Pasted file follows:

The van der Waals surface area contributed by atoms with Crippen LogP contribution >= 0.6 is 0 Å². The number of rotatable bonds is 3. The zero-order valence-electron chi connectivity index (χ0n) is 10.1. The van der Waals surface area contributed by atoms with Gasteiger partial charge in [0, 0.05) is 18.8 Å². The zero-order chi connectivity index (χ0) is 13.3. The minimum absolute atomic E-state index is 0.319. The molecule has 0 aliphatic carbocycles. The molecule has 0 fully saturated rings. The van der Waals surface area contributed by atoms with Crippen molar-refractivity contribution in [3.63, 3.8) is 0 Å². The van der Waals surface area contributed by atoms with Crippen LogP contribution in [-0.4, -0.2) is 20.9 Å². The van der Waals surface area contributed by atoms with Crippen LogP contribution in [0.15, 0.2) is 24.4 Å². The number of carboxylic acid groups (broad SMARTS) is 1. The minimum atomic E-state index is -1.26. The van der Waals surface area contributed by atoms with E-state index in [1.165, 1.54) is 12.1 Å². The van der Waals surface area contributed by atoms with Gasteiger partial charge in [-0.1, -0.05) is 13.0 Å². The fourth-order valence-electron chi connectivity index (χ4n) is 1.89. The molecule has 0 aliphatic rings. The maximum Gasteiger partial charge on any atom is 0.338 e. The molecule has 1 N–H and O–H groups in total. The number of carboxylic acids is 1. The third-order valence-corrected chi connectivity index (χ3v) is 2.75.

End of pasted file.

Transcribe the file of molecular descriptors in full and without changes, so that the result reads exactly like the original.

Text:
The van der Waals surface area contributed by atoms with Crippen LogP contribution >= 0.6 is 0 Å². The number of rotatable bonds is 3. The zero-order valence-electron chi connectivity index (χ0n) is 10.1. The van der Waals surface area contributed by atoms with Gasteiger partial charge in [0, 0.05) is 18.8 Å². The zero-order chi connectivity index (χ0) is 13.3. The minimum absolute atomic E-state index is 0.319. The molecule has 0 aliphatic carbocycles. The molecule has 0 fully saturated rings. The van der Waals surface area contributed by atoms with Crippen molar-refractivity contribution in [3.63, 3.8) is 0 Å². The van der Waals surface area contributed by atoms with Crippen LogP contribution in [-0.4, -0.2) is 20.9 Å². The van der Waals surface area contributed by atoms with Crippen LogP contribution in [0.15, 0.2) is 24.4 Å². The number of carboxylic acid groups (broad SMARTS) is 1. The minimum atomic E-state index is -1.26. The van der Waals surface area contributed by atoms with E-state index in [1.165, 1.54) is 12.1 Å². The van der Waals surface area contributed by atoms with Gasteiger partial charge in [-0.1, -0.05) is 13.0 Å². The fourth-order valence-electron chi connectivity index (χ4n) is 1.89. The molecule has 0 aliphatic rings. The maximum Gasteiger partial charge on any atom is 0.338 e. The molecule has 1 N–H and O–H groups in total. The number of carboxylic acids is 1. The third-order valence-corrected chi connectivity index (χ3v) is 2.75.